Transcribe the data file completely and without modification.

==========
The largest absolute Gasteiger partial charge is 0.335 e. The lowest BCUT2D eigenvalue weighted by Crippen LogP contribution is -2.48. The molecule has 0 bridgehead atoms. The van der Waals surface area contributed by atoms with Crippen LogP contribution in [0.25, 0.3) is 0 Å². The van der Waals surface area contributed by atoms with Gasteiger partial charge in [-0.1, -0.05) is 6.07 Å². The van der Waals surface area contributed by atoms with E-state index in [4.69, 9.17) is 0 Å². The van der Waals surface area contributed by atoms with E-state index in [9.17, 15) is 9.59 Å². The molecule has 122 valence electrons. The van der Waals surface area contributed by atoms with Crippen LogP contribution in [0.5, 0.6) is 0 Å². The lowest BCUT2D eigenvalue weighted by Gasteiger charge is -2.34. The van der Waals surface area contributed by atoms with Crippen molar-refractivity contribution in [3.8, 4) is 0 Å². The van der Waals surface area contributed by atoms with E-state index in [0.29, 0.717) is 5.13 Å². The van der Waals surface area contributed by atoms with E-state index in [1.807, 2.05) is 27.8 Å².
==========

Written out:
The largest absolute Gasteiger partial charge is 0.335 e. The lowest BCUT2D eigenvalue weighted by Crippen LogP contribution is -2.48. The molecule has 0 bridgehead atoms. The van der Waals surface area contributed by atoms with Crippen LogP contribution in [0.25, 0.3) is 0 Å². The van der Waals surface area contributed by atoms with Gasteiger partial charge in [-0.1, -0.05) is 6.07 Å². The van der Waals surface area contributed by atoms with E-state index in [4.69, 9.17) is 0 Å². The van der Waals surface area contributed by atoms with E-state index in [9.17, 15) is 9.59 Å². The molecule has 122 valence electrons. The van der Waals surface area contributed by atoms with Crippen LogP contribution in [0.5, 0.6) is 0 Å². The lowest BCUT2D eigenvalue weighted by Gasteiger charge is -2.34. The van der Waals surface area contributed by atoms with Crippen molar-refractivity contribution in [3.8, 4) is 0 Å². The van der Waals surface area contributed by atoms with E-state index in [0.29, 0.717) is 5.13 Å². The van der Waals surface area contributed by atoms with E-state index in [1.807, 2.05) is 27.8 Å².